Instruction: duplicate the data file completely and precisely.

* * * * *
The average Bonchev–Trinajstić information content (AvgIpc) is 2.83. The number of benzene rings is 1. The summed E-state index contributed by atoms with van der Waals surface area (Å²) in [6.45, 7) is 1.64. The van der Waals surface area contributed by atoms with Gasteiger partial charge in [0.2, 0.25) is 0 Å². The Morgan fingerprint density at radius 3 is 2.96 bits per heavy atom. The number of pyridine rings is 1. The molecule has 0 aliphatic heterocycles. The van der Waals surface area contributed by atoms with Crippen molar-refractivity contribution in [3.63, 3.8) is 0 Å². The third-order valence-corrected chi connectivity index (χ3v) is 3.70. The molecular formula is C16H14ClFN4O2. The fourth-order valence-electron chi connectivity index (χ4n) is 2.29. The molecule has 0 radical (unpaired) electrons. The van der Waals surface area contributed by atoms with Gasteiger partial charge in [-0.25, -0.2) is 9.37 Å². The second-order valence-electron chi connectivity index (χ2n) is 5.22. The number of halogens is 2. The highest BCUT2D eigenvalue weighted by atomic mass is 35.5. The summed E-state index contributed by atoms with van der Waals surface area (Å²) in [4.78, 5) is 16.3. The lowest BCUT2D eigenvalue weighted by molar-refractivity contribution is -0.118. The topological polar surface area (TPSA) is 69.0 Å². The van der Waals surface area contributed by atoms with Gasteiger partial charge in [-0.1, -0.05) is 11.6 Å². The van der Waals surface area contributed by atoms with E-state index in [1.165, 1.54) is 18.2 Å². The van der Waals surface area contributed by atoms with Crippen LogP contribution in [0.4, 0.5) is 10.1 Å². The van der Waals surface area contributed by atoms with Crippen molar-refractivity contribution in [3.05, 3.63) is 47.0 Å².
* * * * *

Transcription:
The average Bonchev–Trinajstić information content (AvgIpc) is 2.83. The number of benzene rings is 1. The summed E-state index contributed by atoms with van der Waals surface area (Å²) in [6.45, 7) is 1.64. The van der Waals surface area contributed by atoms with Gasteiger partial charge in [0.2, 0.25) is 0 Å². The Morgan fingerprint density at radius 3 is 2.96 bits per heavy atom. The number of pyridine rings is 1. The molecule has 0 aliphatic heterocycles. The van der Waals surface area contributed by atoms with Crippen molar-refractivity contribution in [3.63, 3.8) is 0 Å². The third-order valence-corrected chi connectivity index (χ3v) is 3.70. The molecular formula is C16H14ClFN4O2. The fourth-order valence-electron chi connectivity index (χ4n) is 2.29. The molecule has 0 radical (unpaired) electrons. The van der Waals surface area contributed by atoms with Gasteiger partial charge in [-0.25, -0.2) is 9.37 Å². The second-order valence-electron chi connectivity index (χ2n) is 5.22. The number of halogens is 2. The highest BCUT2D eigenvalue weighted by atomic mass is 35.5. The summed E-state index contributed by atoms with van der Waals surface area (Å²) in [4.78, 5) is 16.3. The lowest BCUT2D eigenvalue weighted by molar-refractivity contribution is -0.118. The topological polar surface area (TPSA) is 69.0 Å². The van der Waals surface area contributed by atoms with Gasteiger partial charge in [-0.1, -0.05) is 11.6 Å². The van der Waals surface area contributed by atoms with E-state index in [1.165, 1.54) is 18.2 Å². The van der Waals surface area contributed by atoms with Crippen LogP contribution in [0.4, 0.5) is 10.1 Å². The van der Waals surface area contributed by atoms with Crippen molar-refractivity contribution in [3.05, 3.63) is 47.0 Å².